The Bluegrass Sessions

Merle Haggard

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The Bluegrass Sessions Review

by Mark Deming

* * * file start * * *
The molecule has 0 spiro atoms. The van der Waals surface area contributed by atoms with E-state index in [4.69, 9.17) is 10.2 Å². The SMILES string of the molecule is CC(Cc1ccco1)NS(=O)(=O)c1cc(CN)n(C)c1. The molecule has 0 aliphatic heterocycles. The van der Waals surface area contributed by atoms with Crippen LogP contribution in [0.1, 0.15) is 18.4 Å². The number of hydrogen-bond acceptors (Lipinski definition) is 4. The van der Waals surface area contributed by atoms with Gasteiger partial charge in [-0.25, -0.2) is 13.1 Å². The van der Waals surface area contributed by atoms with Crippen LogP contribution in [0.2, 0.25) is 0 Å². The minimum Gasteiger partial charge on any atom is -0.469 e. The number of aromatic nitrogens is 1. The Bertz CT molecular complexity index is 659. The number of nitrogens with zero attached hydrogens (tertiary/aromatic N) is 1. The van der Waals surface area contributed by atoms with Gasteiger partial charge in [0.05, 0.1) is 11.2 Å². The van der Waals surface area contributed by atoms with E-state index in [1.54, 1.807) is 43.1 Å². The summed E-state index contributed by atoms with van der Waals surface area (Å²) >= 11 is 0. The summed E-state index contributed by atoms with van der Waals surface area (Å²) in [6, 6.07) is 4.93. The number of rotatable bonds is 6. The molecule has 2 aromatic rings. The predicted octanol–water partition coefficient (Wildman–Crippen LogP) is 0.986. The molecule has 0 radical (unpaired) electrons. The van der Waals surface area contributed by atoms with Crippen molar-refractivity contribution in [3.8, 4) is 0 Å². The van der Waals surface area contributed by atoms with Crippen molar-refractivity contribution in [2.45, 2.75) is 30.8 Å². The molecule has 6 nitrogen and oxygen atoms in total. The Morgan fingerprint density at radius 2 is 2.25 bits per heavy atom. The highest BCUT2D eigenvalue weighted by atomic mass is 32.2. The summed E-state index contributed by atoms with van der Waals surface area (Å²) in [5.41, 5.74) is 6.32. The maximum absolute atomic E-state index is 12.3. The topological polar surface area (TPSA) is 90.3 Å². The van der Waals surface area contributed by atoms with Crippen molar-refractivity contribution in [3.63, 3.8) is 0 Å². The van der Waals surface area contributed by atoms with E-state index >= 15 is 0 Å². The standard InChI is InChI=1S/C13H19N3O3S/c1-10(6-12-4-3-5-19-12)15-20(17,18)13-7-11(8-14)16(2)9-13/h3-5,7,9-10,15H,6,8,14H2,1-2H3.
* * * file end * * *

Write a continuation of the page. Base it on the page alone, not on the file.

Despite signing a new deal with Capitol Records in 2004, since he parted ways with Epic Records at the end of the '80s Merle Haggard seems to have been happiest when he's as far as possible from the mainstream of contemporary country music, which would make him an ideal candidate to cut a solid bluegrass album. Abandoning any pretense of tailoring his music for radio or CMT, Haggard's best albums of the new century have been his most casual, and The Bluegrass Sessions stands alongside 2001's Roots, Vol. 1 in capturing Hag in laid-back but emphatic form. The Bluegrass Sessions was recorded with a superb acoustic ensemble and some help from guest stars Alison Krauss and Marty Stuart; the bulk of the album was cut in a single day, with Haggard singing live along with the band. While Haggard never appears to be pushing himself, he sings with the quiet commitment of a man who can't help but tell the truth as he sees it, and the low-key clarity of his vocals meshes beautifully with the subtle push and pull of the arrangements. Haggard brought a few new tunes with him for this session, and "Learning to Live with Myself" and "Wouldn't That Be Something" are worthy additions to his songbook, while "Pray" is a simple but fiercely powerful statement of faith and "What Happened?" once again demonstrates how Hag can effortlessly sound right wing and left wing all at once (he hasn't gotten over 9-11 but he hates Wal-Mart, though perhaps not as much as karaoke). Haggard and company also revisit a few songs from his back catalog, and while the new versions of "Mama's Hungry Eyes," "Big City," and "Holding Things Together" can't match the originals, there's enough force in Hag's performances to prove he still knows they're great songs and can vividly communicate their virtues. While on the surface The Bluegrass Sessions sounds as casual as a warm Sunday in August, Merle Haggard's performances say more with less than nearly anyone in Nashville, and his quiet authority is a joy to hear.

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